We had operated our photography studio, Portrait Life, out of our Washington, Illinois, home for many years. With four children and four employees, space was growing tight; we could no longer provide our clients with the experience we wanted to and we needed to separate our personal life from our business life.
We opened our new studio in June 2005, however, the planning, decision-making, and physical transformation process took place over three or four years. A book we read called Lovemarks: The Future Beyond Brands (Powerhouse Books, 2004) was invaluable. In it, the author, Kevin Roberts, explains why consumers forge strong, unbreakable connections with certain brands and not others. “Take a brand away and people will find a replacement. Take a lovemark away and people will protest its absence. Lovemarks are a relationship, not a mere transaction, and inspire loyalty beyond reason.”
The Transformation Process
Our first goal was to create an experience our clients would never forget. We sought the help of a local designer—a past client of ours—who works for the nationally recognized architectural firm PSA. She helped us lay out our space efficiently and gave us lots of ideas for creating shooting opportunities throughout the space. We didn’t want to limit shooting to one room or one set of background options. Another goal was to open our clients’ minds to new display options, away from the traditional frame-and-mat combination.
Clients know from the moment they walk in that we do things differently. Among the distinctive features are a water theme that starts with a translucent water wall and continues throughout the studio with lights and other design elements; display images printed on canvas and stretched onto floating planes for a 3D effect; media and sales rooms that are comfortable and relaxed settings for viewing images; a signing wall where clients share their thoughts and memories; vignette spaces throughout the studio create a friendly environment. Also, a loft work area now gives us privacy while letting us watch our children in the kids’ room below.
Every couple of years, a business should re-evaluate its space. Sometimes a simple change of furniture and color can bring a breath of fresh air. But if your four walls can no longer meet the needs of your clients, staff, or family, it’s time to think about new possibilities that will allow you to continue to grow your business and personal life.
If you think your studio could use a facelift, here are some tips:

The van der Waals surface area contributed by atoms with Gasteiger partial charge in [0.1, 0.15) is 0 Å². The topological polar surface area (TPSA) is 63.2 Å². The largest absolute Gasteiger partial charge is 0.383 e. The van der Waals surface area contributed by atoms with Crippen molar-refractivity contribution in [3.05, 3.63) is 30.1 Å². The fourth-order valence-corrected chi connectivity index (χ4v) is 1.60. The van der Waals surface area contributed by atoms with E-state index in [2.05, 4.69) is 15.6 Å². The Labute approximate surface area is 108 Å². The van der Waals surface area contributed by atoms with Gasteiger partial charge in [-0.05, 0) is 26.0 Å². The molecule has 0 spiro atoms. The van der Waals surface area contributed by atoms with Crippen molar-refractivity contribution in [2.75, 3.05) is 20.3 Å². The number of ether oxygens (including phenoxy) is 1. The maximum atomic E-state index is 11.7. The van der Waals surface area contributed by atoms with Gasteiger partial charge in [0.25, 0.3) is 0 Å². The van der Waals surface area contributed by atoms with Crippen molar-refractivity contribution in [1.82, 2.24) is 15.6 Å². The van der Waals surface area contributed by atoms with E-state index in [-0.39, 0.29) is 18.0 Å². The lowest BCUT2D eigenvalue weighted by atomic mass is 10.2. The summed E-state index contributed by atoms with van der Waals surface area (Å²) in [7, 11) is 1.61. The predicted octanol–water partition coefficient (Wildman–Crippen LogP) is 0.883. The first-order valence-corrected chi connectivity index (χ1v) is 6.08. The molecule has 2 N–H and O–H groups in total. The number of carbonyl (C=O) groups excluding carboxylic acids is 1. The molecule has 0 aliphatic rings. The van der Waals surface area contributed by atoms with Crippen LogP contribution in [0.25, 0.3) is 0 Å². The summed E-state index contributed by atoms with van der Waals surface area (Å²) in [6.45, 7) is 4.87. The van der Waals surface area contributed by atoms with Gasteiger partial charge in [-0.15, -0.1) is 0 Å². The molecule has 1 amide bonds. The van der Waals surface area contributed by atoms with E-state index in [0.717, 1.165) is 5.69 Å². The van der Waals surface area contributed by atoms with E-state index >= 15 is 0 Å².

1. Make sure your finances are in order. Our financial advisors helped us understand what we could afford and the impact of being a storefront verses an in-home studio. We saved money every week and began searching for a place to invest in and eventually sell. We found a building in the historic square downtown, a fortunate find because the city funded building restorations. We worked alongside the contractors doing whatever jobs we could to minimize expenses.
2. Hire an interior designer. Our designer helped us design our studio. After telling her the areas we wanted, the equipment we needed, how many people would use the space, how much time would be spent there, what gear would be needed; showing her pictures of doors, storefronts, furniture, lighting, colors, etc. that we like; and having her spend a day at our studio, she created a space we, and our clients, move through with comfort and ease.
3. Schedule work during an off-peak time. We purchased our building in the early winter—December 2004—so we could work on it during the slower season and have it up and running by the next busy season. The project would have taken longer and cost more if we had tried to work on the space while keeping up with a heavy summer workload.
4. Have a clear understanding of what you want. Take time to look at other businesses. Art galleries, high-end shops, hotels and restaurants all had a big influence on what we wanted for our new space. Once we knew what we wanted, we were able to find the right people to help us make it happen.
5. Promote your NEW studio to increase community awareness. We moved in May 2005 and held an Open House in June, inviting clients, prospects, and local businesses leaders. We served champagne and hors d’oeuvres and gave attendees a $250 gift certificate for a new session style we were offering. A week earlier, a local newspaper wrote an article about our studio redesign. We asked them to mention the open house in the article, which also raised attendance.
6. Understand your goals and expectations. Increased profitability is one of the major reasons photographers undertake a studio makeover. Our top two reasons were to take better care of our clients and to find balance in our personal life. Today, our family is much better off and our times at home together are much richer and uninterrupted. Clients love our new space. They tell us they look for reasons to come just so they can hang out.
Our new studio also has helped potential clients understand who we are as artists, so we don’t have to work as hard to earn their respect. Now, more than ever, we can offer our clients something they will never forget. An experience for a lifetime. A lovemark.